“A surreal pie in the face.” So touts Christopher Moore on the front cover of Foop!, an aptly categorized “bizzaro fiction” novel by Chris Genoa. I’m inclined to agree with the pie comment, if for no other reason than I felt like I was being punk’d the entire time I was reading this book. It reminded me of something one of my high school or college peers would have written during a particularly intense experience with a psychotropic drug.
This is not to say I didn’t enjoy this book. After reading “Emily and Einstein,” I needed a good laugh. I definitely got it here. The main character, (Average) Joe, works for Dactyl, Inc., a time-travel tourism company operating in the not-so-distant future. Joe is tasked with the responsibility of traveling back in time and discovering who is torturing younger versions of his boss (who not so secretly hates him) in weird and disturbing ways. He does so with the assistance of a cast of not-so-average characters, including a blind, hog-tying chimp.
The story follows Joe and his quest in such a way that the reader can’t help but laugh in spite of themselves. I was confused through much of the book, but still found myself laughing uncontrollably or picking up my phone to text my friends quotes that literally had me holding my bladder (one, in particular, involving bright beams of light and sexually depraved leprechauns.) For much of the book, Joe’s internal dialogue, in its crass and self-deprecating manner, reminded me of Salinger’s Catcher in the Rye, but with the over-arching “what the hell?” the reader often experiences when reading Chuck Palahniuk.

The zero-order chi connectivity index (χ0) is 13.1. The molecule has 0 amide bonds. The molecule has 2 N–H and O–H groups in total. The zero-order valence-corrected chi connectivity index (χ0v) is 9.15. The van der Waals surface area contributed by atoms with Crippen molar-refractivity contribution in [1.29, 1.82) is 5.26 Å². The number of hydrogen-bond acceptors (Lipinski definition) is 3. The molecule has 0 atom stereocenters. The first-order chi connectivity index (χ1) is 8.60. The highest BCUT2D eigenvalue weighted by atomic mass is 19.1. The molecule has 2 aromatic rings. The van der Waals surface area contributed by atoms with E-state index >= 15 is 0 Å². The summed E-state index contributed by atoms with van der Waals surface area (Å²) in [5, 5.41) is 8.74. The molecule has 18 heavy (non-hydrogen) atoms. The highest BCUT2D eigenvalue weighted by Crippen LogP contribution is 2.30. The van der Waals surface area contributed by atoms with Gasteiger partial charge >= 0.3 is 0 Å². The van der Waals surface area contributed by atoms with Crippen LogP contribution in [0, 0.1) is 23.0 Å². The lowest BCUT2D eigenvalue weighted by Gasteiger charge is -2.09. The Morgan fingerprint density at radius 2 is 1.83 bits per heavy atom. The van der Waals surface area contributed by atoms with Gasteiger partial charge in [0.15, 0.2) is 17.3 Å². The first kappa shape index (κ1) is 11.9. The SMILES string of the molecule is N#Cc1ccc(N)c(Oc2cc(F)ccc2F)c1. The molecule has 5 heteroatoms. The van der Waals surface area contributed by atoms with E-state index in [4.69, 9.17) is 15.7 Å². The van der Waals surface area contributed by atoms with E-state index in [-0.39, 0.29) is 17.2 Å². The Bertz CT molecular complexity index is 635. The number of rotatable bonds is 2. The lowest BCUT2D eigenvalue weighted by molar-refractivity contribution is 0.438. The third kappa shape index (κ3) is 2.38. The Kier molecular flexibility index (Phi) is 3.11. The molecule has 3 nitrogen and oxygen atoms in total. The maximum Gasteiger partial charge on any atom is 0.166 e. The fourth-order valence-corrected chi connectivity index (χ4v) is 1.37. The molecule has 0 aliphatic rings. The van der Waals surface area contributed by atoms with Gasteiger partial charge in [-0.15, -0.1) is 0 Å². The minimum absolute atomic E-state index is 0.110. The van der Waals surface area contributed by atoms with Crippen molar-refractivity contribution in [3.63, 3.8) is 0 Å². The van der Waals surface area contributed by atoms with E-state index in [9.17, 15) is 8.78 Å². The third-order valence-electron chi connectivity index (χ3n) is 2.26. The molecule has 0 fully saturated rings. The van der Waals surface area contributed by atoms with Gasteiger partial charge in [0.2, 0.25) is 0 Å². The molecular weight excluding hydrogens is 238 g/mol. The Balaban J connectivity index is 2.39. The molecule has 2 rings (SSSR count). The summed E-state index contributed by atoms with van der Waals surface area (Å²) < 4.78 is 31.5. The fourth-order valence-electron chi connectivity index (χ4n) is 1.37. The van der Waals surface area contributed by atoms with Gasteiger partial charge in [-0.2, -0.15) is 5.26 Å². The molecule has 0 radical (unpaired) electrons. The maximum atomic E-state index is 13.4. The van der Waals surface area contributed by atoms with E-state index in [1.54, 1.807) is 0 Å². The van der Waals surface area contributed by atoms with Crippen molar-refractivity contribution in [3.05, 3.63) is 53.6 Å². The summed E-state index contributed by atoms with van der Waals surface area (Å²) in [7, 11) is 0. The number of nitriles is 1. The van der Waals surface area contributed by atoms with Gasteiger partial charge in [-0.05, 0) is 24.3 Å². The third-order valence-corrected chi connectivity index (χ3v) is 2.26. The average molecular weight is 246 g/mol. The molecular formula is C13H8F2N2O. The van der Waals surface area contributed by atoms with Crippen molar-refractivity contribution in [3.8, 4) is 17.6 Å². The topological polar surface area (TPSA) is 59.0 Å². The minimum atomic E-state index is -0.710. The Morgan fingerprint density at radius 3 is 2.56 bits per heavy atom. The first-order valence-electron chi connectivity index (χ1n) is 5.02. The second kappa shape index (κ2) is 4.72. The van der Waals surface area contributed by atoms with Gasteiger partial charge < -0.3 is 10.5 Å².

Foop! took me an unusually long time to read. I found that if I was tired, or in an environment where I wasn’t able to give the book my full, undivided attention, I’d find myself plodding along, only to have to flip back several pages because I had no idea what was going on. While it is intended to be a social commentary and a dystopian examination of how we as a society could end up if we continue on our current path, only in the last 20 pages or so does anything come together and Foop! begin to make sense. However, by the time you reach that point, your perception of “sense” has been distorted beyond recognition by the rest of the story.
While this book may not have been entirely my cup of tea, it definitely had is merits. As I said, it was side-splittingly funny and Chris Genoa has a style that, while reminiscent of other writers, is completely 100% his own. If you’re in the mood to simultaneously scratch your head, hold your bladder, and resist the urge to vomit, I suggest you give Foop! a try.